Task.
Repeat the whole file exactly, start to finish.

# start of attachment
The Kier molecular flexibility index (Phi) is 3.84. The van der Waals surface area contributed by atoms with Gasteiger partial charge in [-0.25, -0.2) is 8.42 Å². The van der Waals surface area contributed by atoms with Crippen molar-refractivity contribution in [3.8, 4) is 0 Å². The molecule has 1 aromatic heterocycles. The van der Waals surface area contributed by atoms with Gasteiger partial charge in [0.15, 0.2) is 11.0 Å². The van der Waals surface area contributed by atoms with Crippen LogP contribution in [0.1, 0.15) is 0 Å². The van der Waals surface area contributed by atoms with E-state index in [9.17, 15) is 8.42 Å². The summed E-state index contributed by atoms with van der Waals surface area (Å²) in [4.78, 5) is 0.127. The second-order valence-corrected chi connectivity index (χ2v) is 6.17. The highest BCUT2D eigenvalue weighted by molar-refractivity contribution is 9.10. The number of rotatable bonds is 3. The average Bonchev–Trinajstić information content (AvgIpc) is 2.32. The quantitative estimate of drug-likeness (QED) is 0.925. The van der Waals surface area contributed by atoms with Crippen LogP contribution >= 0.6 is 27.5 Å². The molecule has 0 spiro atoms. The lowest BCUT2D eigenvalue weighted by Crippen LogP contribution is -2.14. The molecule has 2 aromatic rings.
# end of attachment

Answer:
The Kier molecular flexibility index (Phi) is 3.84. The van der Waals surface area contributed by atoms with Gasteiger partial charge in [-0.25, -0.2) is 8.42 Å². The van der Waals surface area contributed by atoms with Crippen molar-refractivity contribution in [3.8, 4) is 0 Å². The molecule has 1 aromatic heterocycles. The van der Waals surface area contributed by atoms with Gasteiger partial charge in [0.15, 0.2) is 11.0 Å². The van der Waals surface area contributed by atoms with Crippen LogP contribution in [0.1, 0.15) is 0 Å². The van der Waals surface area contributed by atoms with E-state index in [9.17, 15) is 8.42 Å². The summed E-state index contributed by atoms with van der Waals surface area (Å²) in [4.78, 5) is 0.127. The second-order valence-corrected chi connectivity index (χ2v) is 6.17. The highest BCUT2D eigenvalue weighted by molar-refractivity contribution is 9.10. The number of rotatable bonds is 3. The average Bonchev–Trinajstić information content (AvgIpc) is 2.32. The quantitative estimate of drug-likeness (QED) is 0.925. The van der Waals surface area contributed by atoms with Crippen LogP contribution >= 0.6 is 27.5 Å². The molecule has 0 spiro atoms. The lowest BCUT2D eigenvalue weighted by Crippen LogP contribution is -2.14. The molecule has 2 aromatic rings.